Geodatabase version administration

A versioned geodatabase contains additional tables and records that are not present in a nonversioned geodatabase. These additional tables and records facilitate concurrent editing over long periods of time. Without versioning, editors would lock data and prevent other users from editing or even viewing the data. Using this functionality requires planning and administration.

Individual users register their data as versioned to allow versioned editing. Individual users can also create additional versions of the geodatabase. You must plan ahead to be sure of the following:

Registering data as versioned

When a dataset is registered as versioned, two additional tables are created in the database: an adds and a deletes table. These two tables are associated with the dataset that is registered as versioned and track the edits made to the dataset. For each dataset that is versioned, a new set of these tables is created.

To register data as versioned, you must be the data owner. See Registering data as versioned for instructions.

Creating additional versions and granting permissions

All geodatabases have at least one version: the DEFAULT version, which exists when the geodatabase is created. Any user can create additional versions from existing versions. These new versions are used to group changes made to the data.

Creating new versions does not make a copy of the geodatabase. No matter how many geodatabase versions you have, each table and feature class is stored once in the database. The different versions of the geodatabase are tracked in the VERSIONS system table and associated with the records in the adds and deletes tables, as well as with various system tables.

When a new version is created, the owner of the version determines what sort of access to the version is allowed. Possible permissions are as follows:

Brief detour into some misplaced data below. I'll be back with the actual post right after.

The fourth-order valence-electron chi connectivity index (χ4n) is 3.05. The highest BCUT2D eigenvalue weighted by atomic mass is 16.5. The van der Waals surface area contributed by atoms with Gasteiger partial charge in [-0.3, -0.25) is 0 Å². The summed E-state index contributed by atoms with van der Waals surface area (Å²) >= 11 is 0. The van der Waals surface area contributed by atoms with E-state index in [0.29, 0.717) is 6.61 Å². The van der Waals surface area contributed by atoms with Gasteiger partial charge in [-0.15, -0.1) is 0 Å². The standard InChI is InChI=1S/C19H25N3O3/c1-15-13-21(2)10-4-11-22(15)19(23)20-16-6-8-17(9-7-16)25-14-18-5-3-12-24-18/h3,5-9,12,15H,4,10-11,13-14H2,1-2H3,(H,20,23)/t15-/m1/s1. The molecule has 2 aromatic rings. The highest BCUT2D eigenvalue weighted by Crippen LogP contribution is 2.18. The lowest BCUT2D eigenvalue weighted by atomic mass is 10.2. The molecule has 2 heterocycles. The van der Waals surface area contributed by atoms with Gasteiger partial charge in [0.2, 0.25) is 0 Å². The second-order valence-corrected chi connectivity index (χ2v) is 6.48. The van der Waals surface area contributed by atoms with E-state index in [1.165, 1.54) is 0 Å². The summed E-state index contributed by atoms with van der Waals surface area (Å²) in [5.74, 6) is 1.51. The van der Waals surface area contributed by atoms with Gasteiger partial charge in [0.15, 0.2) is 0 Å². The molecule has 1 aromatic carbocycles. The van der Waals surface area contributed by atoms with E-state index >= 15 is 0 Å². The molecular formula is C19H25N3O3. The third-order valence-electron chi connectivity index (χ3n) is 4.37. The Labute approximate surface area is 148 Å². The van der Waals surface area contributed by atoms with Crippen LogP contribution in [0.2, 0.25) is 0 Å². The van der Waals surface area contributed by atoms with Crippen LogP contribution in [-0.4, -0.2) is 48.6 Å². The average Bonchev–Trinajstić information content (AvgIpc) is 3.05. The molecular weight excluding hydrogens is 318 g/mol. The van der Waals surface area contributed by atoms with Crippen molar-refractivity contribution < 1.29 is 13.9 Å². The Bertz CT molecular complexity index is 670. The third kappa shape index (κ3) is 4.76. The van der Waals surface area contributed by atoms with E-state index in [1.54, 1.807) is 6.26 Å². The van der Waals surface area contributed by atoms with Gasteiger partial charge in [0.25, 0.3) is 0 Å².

Reconciling versions

Once you have finished editing a version, you can merge the changes into any version that is the ancestor of that version, such as the parent or DEFAULT version.

Reconciling versions also allows ArcGIS to check for conflicts between the version you are editing and one of its ancestor versions. This gives you a way to review and resolve any conflicts in edits that have been made to the data by different editors. See Reconciling a version for instructions.

Posting changes to a parent version

Posting changes from your reconciled version to a target version merges the changes into the target version. The versions are now identical.

See Posting changes for instructions.

Compressing the geodatabase

As a geodatabase is edited over time, the adds and deletes tables increase in size. The larger the tables, the more data ArcGIS must process every time you display or query a version. If the adds and deletes tables get very large, this can have a negative affect on geodatabase performance.

To maintain geodatabase performance, the ArcSDE administrator must periodically compress the geodatabase to remove edits not referenced by a version and compress common edits to all versions back to the business table. Geodatabase compression must be done by the ArcSDE administrator.